In recent months Kevin has made considerable effort to purchase some figured wood that is commonly known as Spalted Maple.
Given the difficulty he has had finding quality examples of this wood, he has started to explore ways of spalting his own Maple.
What is Spalting?
When most woodworkers refer to spalting, they are usually describing the introduction of dramatic color or black into specific grain lines of wood. This is sometimes produced by mold growth in live or cut wood, or various types of wood disease or rot. Spalting can include myriad forms and colors, depending on the wood, the cause, the chemical elements introduced, etc.
When different types of mold of fungi are present in a piece of wood, black lines are often formed as an interaction zone where different fungi have erected barriers to protect their resources.
Somewhere along the way Kevin found a do-it-yourself recipe that claims that Maple can be spalted by smearing yogurt over chunks of the wood. The wood is then wrapped in plastic and buryed it in the ground for 2 months. Kevin gathered up a variety of 6/4 Maple scraps from around the shop and used them to conduct his experiment.
While it makes sense that the bacteria naturally found in yogurt should have the ability to spalt Maple, I question whether kiln dried solids are wet enough for the spalting process to work. Given that he buried the wood in early June, we'll find out in a couple of weeks time how well the experiment worked.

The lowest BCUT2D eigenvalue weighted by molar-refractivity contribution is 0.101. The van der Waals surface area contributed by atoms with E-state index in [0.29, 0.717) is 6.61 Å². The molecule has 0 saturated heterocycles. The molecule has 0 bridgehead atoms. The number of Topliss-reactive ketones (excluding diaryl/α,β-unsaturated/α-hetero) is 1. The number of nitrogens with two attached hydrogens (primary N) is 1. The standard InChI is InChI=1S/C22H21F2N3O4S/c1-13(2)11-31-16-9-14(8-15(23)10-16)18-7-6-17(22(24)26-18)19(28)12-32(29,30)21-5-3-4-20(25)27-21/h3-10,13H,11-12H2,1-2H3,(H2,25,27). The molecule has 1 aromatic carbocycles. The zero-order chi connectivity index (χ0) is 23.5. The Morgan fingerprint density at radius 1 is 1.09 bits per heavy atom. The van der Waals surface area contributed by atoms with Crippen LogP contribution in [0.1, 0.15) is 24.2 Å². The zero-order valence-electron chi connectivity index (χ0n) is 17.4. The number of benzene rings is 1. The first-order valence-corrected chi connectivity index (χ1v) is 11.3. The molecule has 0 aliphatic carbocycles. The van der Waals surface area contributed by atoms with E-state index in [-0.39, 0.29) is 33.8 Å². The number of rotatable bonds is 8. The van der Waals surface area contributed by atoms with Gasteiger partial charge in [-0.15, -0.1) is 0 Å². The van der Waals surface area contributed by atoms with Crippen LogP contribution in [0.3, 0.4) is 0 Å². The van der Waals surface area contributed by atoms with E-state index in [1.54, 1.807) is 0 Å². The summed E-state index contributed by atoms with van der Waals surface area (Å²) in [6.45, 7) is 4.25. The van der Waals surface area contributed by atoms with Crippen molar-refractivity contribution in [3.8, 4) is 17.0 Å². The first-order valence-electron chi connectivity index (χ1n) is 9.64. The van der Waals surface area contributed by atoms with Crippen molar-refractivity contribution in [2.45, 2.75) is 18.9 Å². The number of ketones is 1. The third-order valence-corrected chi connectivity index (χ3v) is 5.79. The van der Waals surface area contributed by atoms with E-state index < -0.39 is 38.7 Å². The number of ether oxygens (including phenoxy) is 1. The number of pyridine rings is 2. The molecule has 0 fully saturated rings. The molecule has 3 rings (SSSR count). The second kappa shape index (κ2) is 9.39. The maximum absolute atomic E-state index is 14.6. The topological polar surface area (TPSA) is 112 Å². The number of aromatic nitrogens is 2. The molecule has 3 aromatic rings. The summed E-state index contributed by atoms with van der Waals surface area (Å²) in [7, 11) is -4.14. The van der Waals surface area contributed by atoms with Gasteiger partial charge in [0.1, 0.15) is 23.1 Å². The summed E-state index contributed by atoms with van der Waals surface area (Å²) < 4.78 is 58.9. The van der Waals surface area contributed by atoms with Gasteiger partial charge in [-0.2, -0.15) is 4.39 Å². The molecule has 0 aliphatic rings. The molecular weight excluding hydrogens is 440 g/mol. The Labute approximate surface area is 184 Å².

In the meantime some relatives ended up cutting down a small Maple tree at their cottage recently, and they asked whether I'd be interested in the logs. I saw this as a perfect opportunity to explore a different theory of spalting.
For this experiment I used a recipe found online at a site called WoodCentral. It calls for a mixture of 3 parts dried leaves, 1 part water, 2 scoops Miracle-Gro, 1 part fresh horse manure, and 1 bottle of beer (in this case an Upper Canada Dark Ale).
The photo above shows the ingredients ready for mixing. The dried leaves are already in the pail with the water.
The brew is stirred and ready.
To better expose the wet ends of the logs it was necessary to cut 3" off each end. My father came by with his chainsaw to do the deed. For a 79-year-old he continues to be quite limber and adept with handling tools.
Applying the "poo brew" to the ends of the logs.
The remaining mixture of manure and leaves was placed on top of the bark.
The logs were then wrapped and sealed in plastic, where they'll remain in the Sun for about 2 months. The skid below keeps them elevated, so ground rot doesn't set in.
Check back in 2 months time to see what happened.